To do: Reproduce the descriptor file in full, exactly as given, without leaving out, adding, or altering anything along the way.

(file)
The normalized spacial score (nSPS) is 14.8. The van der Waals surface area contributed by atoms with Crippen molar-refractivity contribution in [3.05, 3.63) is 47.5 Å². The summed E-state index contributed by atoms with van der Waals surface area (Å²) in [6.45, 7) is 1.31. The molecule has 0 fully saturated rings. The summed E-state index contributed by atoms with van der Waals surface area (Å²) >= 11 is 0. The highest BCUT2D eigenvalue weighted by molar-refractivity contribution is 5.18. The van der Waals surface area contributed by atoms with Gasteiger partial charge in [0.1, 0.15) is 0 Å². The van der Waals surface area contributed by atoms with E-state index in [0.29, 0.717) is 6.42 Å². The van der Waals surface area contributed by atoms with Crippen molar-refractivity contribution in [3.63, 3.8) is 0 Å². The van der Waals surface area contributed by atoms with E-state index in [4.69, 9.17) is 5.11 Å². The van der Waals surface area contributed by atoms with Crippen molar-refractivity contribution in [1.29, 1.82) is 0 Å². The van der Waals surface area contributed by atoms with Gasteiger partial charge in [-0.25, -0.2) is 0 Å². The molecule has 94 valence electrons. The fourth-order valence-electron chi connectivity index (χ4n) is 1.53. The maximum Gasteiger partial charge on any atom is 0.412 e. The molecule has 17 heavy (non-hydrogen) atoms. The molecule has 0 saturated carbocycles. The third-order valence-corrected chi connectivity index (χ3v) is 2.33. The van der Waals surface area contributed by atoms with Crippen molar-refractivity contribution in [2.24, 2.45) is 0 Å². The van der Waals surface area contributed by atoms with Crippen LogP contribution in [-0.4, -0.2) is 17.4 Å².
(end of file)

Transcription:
The normalized spacial score (nSPS) is 14.8. The van der Waals surface area contributed by atoms with Crippen molar-refractivity contribution in [3.05, 3.63) is 47.5 Å². The summed E-state index contributed by atoms with van der Waals surface area (Å²) in [6.45, 7) is 1.31. The molecule has 0 fully saturated rings. The summed E-state index contributed by atoms with van der Waals surface area (Å²) >= 11 is 0. The highest BCUT2D eigenvalue weighted by molar-refractivity contribution is 5.18. The van der Waals surface area contributed by atoms with Gasteiger partial charge in [0.1, 0.15) is 0 Å². The van der Waals surface area contributed by atoms with E-state index in [0.29, 0.717) is 6.42 Å². The van der Waals surface area contributed by atoms with Crippen molar-refractivity contribution in [3.63, 3.8) is 0 Å². The van der Waals surface area contributed by atoms with E-state index in [4.69, 9.17) is 5.11 Å². The van der Waals surface area contributed by atoms with Crippen molar-refractivity contribution in [1.29, 1.82) is 0 Å². The van der Waals surface area contributed by atoms with Gasteiger partial charge in [-0.25, -0.2) is 0 Å². The molecule has 94 valence electrons. The fourth-order valence-electron chi connectivity index (χ4n) is 1.53. The maximum Gasteiger partial charge on any atom is 0.412 e. The molecule has 17 heavy (non-hydrogen) atoms. The molecule has 0 saturated carbocycles. The third-order valence-corrected chi connectivity index (χ3v) is 2.33. The van der Waals surface area contributed by atoms with Crippen molar-refractivity contribution in [2.24, 2.45) is 0 Å². The van der Waals surface area contributed by atoms with Crippen LogP contribution in [-0.4, -0.2) is 17.4 Å².